Giant Knotweed

Asked September 8, 2019, 1:53 PM EDT

How do I report and get rid of Giant Knotweed? Our neighborhood is being over run and people don’t understand how bad it is.

Washtenaw County Michigan

1 Response

This looks like a close relative to giant knotweed, Japanese knotweed (Fallopia japonica), though hybrids of the two are possible and treatment is the same. Both Japanese knotweed and giant knotweed are aggressive perennials that reproduces both by rhizomes (underground stems) and by seed. They are often found in shaded to partially shaded habitats on moist, nutrient-rich soils, though it can thrive in gardens and on roadsides as well.

Physical control.
Repeated chopping or digging may eventually deplete underground reserves thus reducing the competitive edge of Japanese knotweed, however it is expected to take several growing seasons to achieve eradication and unfortunately, success is rare. Both root and stem fragments can root and result in new plants, therefore any plant material removed for control should be placed in the trash headed to the landfill and not in yard waste or compost. Mulching is not an effective means of suppressing Japanese knotweed. Mowing is not recommended as it can spread the infestation.

Chemical control.
Repeated herbicide applications of glyphosate or various brush killers, such as triclopyr (Garlon, Pathfinder, Brush-B-Gon), picloram (Tordon, Pathway) or triclopyr + 2,4-D (Crossbow) should help keep this plant under control. Chemical applications can be made to cut stems for more effective treatment of small populations, see herbicide labels for details. Glyphosate (e.g. Roundup Weed and Grass Killer concentrate) is probably the best choice for homeowners because of its safety, ease of application and lack of residual activity in the soil. Glyphosate is most effective for perennial control in the fall (now) but can be applied anytime the plants are actively growing (temperatures consistently above 50F). Repeat applications will be necessary.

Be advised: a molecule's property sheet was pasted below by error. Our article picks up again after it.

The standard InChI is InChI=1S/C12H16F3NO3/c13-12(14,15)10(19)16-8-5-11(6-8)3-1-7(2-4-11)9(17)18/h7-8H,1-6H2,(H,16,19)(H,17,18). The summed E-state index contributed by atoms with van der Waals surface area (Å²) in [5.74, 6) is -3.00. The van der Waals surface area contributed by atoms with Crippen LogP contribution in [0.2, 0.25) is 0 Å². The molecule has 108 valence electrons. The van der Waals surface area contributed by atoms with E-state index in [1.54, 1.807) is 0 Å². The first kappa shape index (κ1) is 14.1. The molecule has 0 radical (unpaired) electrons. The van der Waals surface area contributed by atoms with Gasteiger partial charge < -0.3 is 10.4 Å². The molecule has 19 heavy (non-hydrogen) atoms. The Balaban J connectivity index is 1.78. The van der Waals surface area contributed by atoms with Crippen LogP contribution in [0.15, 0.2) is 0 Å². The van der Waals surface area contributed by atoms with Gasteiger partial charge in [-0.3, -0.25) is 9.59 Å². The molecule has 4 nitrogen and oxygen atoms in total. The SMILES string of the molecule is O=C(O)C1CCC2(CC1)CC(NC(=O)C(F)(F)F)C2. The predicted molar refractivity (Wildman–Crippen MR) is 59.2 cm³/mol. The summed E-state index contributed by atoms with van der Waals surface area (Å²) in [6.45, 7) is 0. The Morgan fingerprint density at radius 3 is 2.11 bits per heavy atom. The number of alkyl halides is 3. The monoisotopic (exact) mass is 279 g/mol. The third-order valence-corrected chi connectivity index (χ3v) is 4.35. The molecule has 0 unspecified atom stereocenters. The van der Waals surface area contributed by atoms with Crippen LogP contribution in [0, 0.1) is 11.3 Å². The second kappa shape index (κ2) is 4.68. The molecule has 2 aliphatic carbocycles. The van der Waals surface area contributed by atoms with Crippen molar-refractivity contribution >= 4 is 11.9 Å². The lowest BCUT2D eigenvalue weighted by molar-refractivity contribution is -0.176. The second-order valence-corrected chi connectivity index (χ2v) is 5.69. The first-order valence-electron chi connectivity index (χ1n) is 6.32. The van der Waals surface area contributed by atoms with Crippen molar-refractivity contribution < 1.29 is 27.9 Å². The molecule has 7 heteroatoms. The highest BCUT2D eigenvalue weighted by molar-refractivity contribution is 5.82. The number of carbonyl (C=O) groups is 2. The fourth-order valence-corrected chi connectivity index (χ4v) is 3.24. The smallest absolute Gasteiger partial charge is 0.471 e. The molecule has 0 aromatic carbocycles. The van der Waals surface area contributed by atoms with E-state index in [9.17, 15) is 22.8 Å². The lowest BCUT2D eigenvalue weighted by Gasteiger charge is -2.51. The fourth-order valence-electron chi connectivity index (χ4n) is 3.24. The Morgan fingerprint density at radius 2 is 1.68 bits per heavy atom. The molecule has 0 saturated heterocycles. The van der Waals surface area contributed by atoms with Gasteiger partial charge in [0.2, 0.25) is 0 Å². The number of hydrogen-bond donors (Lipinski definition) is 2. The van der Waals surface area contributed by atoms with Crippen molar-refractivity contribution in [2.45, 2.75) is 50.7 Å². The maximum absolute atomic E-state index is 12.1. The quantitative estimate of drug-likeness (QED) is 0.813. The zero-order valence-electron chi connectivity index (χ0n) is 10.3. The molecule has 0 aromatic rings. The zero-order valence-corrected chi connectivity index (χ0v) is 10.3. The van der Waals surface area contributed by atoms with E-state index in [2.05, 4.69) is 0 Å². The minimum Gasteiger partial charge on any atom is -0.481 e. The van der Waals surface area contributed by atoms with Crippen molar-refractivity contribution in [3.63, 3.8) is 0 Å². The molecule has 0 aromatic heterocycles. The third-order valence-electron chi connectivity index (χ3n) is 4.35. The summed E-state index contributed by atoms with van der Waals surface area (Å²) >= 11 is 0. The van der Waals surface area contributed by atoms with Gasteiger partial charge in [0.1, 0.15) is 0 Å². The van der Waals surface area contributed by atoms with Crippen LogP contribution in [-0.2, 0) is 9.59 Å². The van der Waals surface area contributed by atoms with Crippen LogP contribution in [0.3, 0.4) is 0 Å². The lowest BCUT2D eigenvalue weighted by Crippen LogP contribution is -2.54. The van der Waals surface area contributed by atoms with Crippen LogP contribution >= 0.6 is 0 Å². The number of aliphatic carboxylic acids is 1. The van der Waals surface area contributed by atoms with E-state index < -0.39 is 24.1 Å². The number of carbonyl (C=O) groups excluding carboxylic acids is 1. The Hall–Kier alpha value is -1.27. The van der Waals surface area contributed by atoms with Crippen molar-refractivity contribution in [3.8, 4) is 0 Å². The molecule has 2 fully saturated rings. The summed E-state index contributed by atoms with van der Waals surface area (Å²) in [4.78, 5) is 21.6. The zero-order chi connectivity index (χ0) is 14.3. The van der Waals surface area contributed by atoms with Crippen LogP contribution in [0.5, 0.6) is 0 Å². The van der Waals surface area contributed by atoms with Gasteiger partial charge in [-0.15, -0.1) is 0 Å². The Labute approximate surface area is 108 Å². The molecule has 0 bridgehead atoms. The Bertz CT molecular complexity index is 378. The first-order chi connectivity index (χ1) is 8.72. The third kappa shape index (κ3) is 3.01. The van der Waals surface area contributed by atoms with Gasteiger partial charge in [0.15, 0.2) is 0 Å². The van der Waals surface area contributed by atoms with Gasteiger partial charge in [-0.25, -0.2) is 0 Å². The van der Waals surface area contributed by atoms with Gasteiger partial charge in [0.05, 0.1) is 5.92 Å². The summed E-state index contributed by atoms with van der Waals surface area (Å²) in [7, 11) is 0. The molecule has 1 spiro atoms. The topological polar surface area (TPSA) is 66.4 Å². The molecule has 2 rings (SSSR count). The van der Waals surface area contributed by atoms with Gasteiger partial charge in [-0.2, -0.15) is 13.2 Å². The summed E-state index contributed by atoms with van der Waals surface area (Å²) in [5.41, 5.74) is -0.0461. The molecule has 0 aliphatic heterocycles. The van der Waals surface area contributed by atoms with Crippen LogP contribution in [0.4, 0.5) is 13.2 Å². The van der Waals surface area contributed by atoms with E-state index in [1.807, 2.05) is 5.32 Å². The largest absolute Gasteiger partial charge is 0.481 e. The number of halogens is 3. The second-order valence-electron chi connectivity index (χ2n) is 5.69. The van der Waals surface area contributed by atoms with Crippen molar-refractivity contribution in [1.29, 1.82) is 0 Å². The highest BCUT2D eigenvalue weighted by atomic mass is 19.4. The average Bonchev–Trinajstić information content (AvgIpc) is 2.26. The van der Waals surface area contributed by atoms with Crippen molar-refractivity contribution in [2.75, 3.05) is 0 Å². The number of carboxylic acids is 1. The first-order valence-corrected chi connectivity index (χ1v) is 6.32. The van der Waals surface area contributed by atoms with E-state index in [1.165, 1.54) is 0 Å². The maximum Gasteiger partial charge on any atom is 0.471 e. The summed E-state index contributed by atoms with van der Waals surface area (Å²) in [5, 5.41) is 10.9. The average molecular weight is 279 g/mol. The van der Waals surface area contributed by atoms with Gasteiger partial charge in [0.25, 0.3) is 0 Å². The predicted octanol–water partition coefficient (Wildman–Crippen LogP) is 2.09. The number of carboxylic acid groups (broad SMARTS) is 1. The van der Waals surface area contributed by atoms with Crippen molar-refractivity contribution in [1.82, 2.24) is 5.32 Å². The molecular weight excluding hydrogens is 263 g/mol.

When using products containing glyphosate there are a few important points to consider. First, as with any pesticide, remember to read and follow all labeled instructions to maximize effectiveness and ensure environmental and personal safety. Second, glyphosate is a broad-spectrum herbicide, meaning it will injure or kill other plants contacted during the application, so care is needed to avoid green plant material, exposed roots, and injured bark of desired plants. Third, glyphosate is relatively safe in the environment when used as labeled. It adsorbs strongly to the soil in most cases (i.e. clay and organic matter), allowing even sensitive crops to be planted shortly after application; meaning no carry-over issues are expected. Fourth, glyphosate alone can take up to 14 days to show full activity under ideal growing conditions. Retreatment of the area may be needed depending on the degree of infestation. Glyphosate is most effective for perennial control in the fall but can be applied anytime the plants are actively growing (temperatures consistently above 50F). Finally, be sure that the product you choose has only the active ingredient glyphosate or glyphosate + pelargonic acid. Products with additional active ingredients may have other unwanted effects and may delay the planting of other plants in the coming season(s).